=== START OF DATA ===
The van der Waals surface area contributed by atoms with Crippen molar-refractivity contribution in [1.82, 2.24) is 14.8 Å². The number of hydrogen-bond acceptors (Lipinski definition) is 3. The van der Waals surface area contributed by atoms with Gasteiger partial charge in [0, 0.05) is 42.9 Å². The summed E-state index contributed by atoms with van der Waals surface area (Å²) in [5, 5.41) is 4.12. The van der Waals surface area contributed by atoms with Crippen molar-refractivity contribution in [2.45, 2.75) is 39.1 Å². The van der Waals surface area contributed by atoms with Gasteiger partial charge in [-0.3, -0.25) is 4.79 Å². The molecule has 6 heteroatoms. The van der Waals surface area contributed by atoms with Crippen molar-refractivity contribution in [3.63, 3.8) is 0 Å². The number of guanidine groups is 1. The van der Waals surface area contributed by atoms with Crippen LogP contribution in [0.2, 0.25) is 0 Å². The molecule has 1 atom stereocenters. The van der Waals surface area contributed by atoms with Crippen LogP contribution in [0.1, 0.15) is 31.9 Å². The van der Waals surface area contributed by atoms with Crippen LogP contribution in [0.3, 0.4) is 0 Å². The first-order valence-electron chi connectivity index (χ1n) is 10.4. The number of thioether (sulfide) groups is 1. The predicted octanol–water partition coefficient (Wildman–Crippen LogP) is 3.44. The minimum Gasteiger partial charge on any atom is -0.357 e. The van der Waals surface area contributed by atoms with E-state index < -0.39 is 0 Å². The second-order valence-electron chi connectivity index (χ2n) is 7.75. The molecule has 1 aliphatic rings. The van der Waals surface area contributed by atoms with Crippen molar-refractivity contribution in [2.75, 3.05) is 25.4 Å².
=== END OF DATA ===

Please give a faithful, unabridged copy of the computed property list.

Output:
The van der Waals surface area contributed by atoms with Crippen molar-refractivity contribution in [1.82, 2.24) is 14.8 Å². The number of hydrogen-bond acceptors (Lipinski definition) is 3. The van der Waals surface area contributed by atoms with Gasteiger partial charge in [0, 0.05) is 42.9 Å². The summed E-state index contributed by atoms with van der Waals surface area (Å²) in [5, 5.41) is 4.12. The van der Waals surface area contributed by atoms with Crippen molar-refractivity contribution in [2.45, 2.75) is 39.1 Å². The van der Waals surface area contributed by atoms with Gasteiger partial charge in [-0.3, -0.25) is 4.79 Å². The molecule has 6 heteroatoms. The van der Waals surface area contributed by atoms with Crippen molar-refractivity contribution in [3.63, 3.8) is 0 Å². The number of guanidine groups is 1. The van der Waals surface area contributed by atoms with Crippen LogP contribution in [0.2, 0.25) is 0 Å². The molecule has 1 atom stereocenters. The van der Waals surface area contributed by atoms with Crippen LogP contribution in [0.1, 0.15) is 31.9 Å². The van der Waals surface area contributed by atoms with Crippen LogP contribution in [0.3, 0.4) is 0 Å². The first-order valence-electron chi connectivity index (χ1n) is 10.4. The number of thioether (sulfide) groups is 1. The predicted octanol–water partition coefficient (Wildman–Crippen LogP) is 3.44. The minimum Gasteiger partial charge on any atom is -0.357 e. The van der Waals surface area contributed by atoms with E-state index < -0.39 is 0 Å². The second-order valence-electron chi connectivity index (χ2n) is 7.75. The molecule has 1 aliphatic rings. The van der Waals surface area contributed by atoms with Crippen molar-refractivity contribution in [2.75, 3.05) is 25.4 Å².